I was very privileged to take a workshop at the wonderful Zorba the Buddha during my stay in Delhi. This was arranged just a week in advance, when I contacted them after learning about Pat Duckworth’s planned menopause workshop. Normally they arrange their workshops a month in advance, so it was a great relief that people came!
The workshop was billed as a “Beat Stress And Addiction”, and I eagerly looked forward to the session, a chance to teach this in India was too exciting for words! I planned to make it be more focussed on stress than addiction, as the tools that helped me beat my addiction can be invaluable to anyone looking to find healthy ways to deal with stress in their life.
On the day in question, I had really good day, including a spontaneous visit to Rahijat to see Gandhi’s Sanadhi (where his ashes are). I should have had plenty of time to do this, and get back to my hotel in time for a shower, small bite to eat and time to relax before heading to Zorba. BUT, this is Delhi, and traffic in Delhi does not do what you expect it to. After a very stressful time when I worried that I wouldn’t even be able to get back to my hotel (several rickshaw drivers refused to take me the long distance), I finally managed to get a ride, but the traffic was horrendous. I had to use my very expensive mobile data to contact Zorba to keep them informed of my progress. After some confusion with the first taxi driver who came to the hotel for me, I finally arrived.
About 15 minutes late.
I was absolutely horrified at being late. Yet despite this, I was calm and collected – a marked difference to how ‘old Esther’ would have reacted to the afternoon’s events. Old Esther would have arrived a seething mess of frustration, anger and stress, not really the most inspiring person to take a class on beating stress! ‘New’ Esther just took some deep breaths, knew that I would get there, that it was all going to be ok, and stayed calm.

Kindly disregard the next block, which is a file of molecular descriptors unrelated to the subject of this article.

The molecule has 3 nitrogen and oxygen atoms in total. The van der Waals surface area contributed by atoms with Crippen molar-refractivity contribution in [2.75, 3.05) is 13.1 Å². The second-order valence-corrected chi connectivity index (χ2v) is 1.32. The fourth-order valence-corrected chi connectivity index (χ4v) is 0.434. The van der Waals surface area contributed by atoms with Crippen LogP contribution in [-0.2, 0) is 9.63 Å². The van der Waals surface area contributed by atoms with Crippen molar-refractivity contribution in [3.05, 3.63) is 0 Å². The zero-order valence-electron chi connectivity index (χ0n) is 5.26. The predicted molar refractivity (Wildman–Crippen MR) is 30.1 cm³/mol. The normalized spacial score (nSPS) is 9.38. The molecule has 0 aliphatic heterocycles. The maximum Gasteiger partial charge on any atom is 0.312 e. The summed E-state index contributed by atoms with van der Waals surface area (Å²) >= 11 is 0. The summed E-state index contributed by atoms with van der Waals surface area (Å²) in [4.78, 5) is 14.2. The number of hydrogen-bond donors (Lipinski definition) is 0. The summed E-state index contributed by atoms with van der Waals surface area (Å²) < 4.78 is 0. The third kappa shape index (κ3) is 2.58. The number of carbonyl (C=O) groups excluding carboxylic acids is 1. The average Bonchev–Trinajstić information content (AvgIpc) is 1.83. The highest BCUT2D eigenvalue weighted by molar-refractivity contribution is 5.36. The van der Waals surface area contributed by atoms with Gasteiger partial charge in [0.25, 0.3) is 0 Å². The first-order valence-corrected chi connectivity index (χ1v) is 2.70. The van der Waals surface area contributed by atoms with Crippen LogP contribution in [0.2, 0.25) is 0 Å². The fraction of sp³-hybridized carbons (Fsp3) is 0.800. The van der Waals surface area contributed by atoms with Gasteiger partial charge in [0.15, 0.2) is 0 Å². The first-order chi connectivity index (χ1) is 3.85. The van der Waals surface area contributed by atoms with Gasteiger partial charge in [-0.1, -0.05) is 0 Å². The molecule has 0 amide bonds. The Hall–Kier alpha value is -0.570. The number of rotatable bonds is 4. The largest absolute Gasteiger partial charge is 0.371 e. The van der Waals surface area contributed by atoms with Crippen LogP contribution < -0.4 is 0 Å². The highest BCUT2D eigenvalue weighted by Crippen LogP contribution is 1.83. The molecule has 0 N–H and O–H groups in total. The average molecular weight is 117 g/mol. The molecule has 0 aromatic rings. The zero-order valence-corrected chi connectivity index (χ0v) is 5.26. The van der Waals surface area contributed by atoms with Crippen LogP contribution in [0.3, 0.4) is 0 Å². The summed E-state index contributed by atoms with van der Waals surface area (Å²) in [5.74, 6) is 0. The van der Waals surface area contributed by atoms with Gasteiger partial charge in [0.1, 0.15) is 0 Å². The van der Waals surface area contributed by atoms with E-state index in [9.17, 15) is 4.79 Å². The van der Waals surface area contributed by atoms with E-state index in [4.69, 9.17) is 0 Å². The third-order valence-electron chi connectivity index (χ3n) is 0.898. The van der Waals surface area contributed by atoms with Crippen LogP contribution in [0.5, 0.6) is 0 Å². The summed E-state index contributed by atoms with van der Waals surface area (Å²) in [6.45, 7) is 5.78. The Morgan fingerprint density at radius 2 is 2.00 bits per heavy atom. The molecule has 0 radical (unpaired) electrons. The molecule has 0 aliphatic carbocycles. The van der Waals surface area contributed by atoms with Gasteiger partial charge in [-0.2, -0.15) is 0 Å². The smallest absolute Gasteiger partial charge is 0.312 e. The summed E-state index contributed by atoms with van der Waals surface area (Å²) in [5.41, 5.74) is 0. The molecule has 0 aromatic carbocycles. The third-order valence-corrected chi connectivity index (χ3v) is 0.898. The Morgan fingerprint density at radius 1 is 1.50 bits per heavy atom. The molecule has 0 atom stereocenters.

Fortunately, this is India, and I was assured that Indians keep their own time, and are quite used to people not being on time. Tardiness seems to be the norm, so no one seemed at all phased by my late arrival apart from me!
I was able to use this as a great teaching point, as I shared the difference in my response of old and new Esther! This is entirely down to the changes that have happened in my thanks to Yoga, and the teachings of Swami Gitananda, the same teachings I was there to share with them that evening. I then began the workshop itself, having already made a very clear connection between good breathing and stress reduction!
The workshop began with quiet sitting, sitting still and focusing on the breath in what many will call meditation to quieten the mind, and Jattis, small movements designed to release any tension we have in the body so that we can be relaxed in body and mind. The rest of the workshop was a combination of practical and theoretical. I talked about the impact of stress on the body and mind, how the nervous system reacts to stress and relaxation, and Yogic concepts such as Adhi Vyadhi (the connection between the mind and the body) and Pratipaksha Bhavanam, the practice of reversing negative thoughts and behaviours to produce a more positive state of mind.
I took the class through several pranayama practices; Sukkha Pranayama, simple equal length breath, Vibhaga Pranayama which involves breathing into the different sections of the lung, and Savitri Pranayama, which is a fantastic Pranayama for balancing the emotions. For relaxation we did Kaya Kriya, a wonderful, deep relaxation that works with the breath pattern of Vibhaga Pranayama.
By the end of the workshop we were all very relaxed and there was a lovely atmosphere in the room as I brought the class out of relaxation. There were a few questions about the practices and the teachings I had shared, then we went to enjoy a delicious vegan meal by the lake under the moonlight. As venues go this one has yet to be beaten in my experience! I loved teaching at Zorba the Buddha, and am very grateful to the team there for making it possible.
The workshop I delivered can be offered to recovery groups to help with development of healthy coping techniques, as a staff wellbeing course, and can be adapted to suit all sorts of client groups, including schools, where stress management techniques could be very useful for both staff and students. If you would like to find out if this training would suit your organisation, please get in touch for more information.